Wednesday, 24 June 2015

Is anxiety bad for you?

A little Signs of anxiety is fine, but long-term anxiety may cause more serious health problems, such as high blood pressure. You may also be more likely to develop infections. If you’re feeling anxious all the time, or it’s affecting your day-to-day life, you may have an anxiety disorder or a panic disorder.

What Are Stress And Anxiety?

Everyone has anxiety from time to time, but chronic anxiety can negatively impact your quality of life. It is a mental health disorder that can also have serious consequences for your physical health. People with anxiety disorders often feel compelled to avoid stressful situations and in extreme cases avoid going out altogether. Physical symptoms are common, such as shortness of breath, a pounding heart and shaking hands. 

Most people experience stress and anxiety from time to time. Signs of anxiety can be triggered by an event that makes you feel frustrated or nervous. Anxiety is a feeling of fear, worry, or unease. Examples of normal stress and anxiety include worrying about finding a job, feeling nervous before a big test, or being embarrassed in certain social situations.

However, if stress and anxiety begin interfering with your daily life, it may indicate a more serious issue. If you are avoiding situations due to irrational fears, constantly worrying, or anxious about a traumatic event weeks after it happened, it may be time to seek help.

Stress and anxiety can produce both physical and psychological symptoms. Common physical symptoms include:  stomach ache, muscle tension, headache, rapid breathing, fast heartbeat, sweating, shaking, dizziness, frequent urination, diarrhea and fatigue.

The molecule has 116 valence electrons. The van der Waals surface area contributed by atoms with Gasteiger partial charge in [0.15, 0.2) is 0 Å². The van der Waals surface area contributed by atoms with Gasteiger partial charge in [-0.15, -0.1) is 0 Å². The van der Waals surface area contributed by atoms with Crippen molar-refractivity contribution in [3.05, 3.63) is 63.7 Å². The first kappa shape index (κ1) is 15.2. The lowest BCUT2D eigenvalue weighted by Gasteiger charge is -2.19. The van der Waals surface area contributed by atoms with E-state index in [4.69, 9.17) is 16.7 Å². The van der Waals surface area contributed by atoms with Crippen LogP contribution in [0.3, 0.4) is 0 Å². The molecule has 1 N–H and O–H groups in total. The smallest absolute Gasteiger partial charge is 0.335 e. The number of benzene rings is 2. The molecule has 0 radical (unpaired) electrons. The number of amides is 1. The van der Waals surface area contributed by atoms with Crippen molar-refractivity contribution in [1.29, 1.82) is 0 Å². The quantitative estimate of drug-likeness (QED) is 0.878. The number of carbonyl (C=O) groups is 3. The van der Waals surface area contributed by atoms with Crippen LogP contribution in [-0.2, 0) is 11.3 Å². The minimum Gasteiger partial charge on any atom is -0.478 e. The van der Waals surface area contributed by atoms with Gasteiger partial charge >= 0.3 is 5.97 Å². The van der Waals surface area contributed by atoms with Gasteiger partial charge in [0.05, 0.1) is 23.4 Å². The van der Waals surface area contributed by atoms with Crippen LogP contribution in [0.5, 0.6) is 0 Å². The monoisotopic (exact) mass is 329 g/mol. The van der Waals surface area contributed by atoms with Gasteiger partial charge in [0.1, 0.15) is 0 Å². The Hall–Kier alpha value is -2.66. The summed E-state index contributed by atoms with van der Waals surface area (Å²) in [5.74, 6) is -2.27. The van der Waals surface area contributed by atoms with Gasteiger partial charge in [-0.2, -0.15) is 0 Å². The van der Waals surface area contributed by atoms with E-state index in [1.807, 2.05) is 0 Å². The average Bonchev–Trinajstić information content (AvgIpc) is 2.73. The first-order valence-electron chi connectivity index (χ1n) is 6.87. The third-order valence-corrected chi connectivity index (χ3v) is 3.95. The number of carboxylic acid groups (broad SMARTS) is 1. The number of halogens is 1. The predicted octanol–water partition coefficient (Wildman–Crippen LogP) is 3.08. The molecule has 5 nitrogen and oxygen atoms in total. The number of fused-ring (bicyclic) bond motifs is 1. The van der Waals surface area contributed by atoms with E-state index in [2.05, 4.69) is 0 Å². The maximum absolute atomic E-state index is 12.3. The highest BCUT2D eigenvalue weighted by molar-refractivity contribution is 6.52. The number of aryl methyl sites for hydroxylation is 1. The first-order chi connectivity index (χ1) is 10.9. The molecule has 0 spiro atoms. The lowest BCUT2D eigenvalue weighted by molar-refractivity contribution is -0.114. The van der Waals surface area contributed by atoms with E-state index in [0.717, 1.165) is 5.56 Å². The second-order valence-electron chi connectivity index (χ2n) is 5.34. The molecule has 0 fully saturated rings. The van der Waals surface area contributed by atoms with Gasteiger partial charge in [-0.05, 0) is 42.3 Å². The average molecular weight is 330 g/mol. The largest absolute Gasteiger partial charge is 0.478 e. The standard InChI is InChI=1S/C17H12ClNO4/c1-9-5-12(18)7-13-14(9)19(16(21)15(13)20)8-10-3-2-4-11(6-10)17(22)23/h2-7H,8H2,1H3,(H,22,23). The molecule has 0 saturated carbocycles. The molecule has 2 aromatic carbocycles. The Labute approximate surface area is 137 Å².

In addition to physical symptoms, stress and anxiety can cause mental or emotional ones, including: feelings of impending doom, panic or nervousness, especially in social settings, difficulty concentrating, irrational anger and restlessness. 

For most people, stress and anxiety come and go. They usually occur after a particular stimulus, but then go away. Common stressors include: moving, starting a new school or job, having an illness or injury, having a friend or family member who is ill or injured,   death of a family member or friend, getting married and having a baby.

Drugs that contain stimulants may exacerbate symptoms of stress and anxiety. Prescription medications that can make symptoms worse include:  thyroid medications, asthma inhalers and diet pills. We are dependably If you are having musings about hurting yourself or others, you ought to look for prompt therapeutic help or contact us at In the event that you are not able to control your stresses, and anxiety is affecting your everyday life, converse with your specialist about approaches to oversee anxiety and nervousness.

Certain lifestyle changes can help alleviate symptoms of stress and anxiety. These techniques can be used along with medical treatments for anxiety. If you experience frequent, uncontrollable bouts of stress and anxiety, your doctor may suggest that you see a mental health provider. He or she may use psychotherapy, also known as talk therapy, to help you work through your stress and anxiety. Your therapist may also teach you applied relaxation techniques to help you manage stress.

Intellectual behavioral treatment can likewise help you oversee uneasiness. This sort of treatment shows you to perceive restless contemplations and practices and change them into more positive ones.  Introduction treatment and efficient desensitization can be successful in treating fears. They include slowly presenting you to tension inciting jolts to help deal with your sentiments of apprehension. For more information visit the site .

Tuesday, 16 June 2015

Common Signs of Anxiety

Do you know the common Signsof Anxiety? Do you know about different types of depression? Learn more about depression so you can talk openly with your doctor. Find out the warning signs of more serious depression problems so you can prevent depression complications.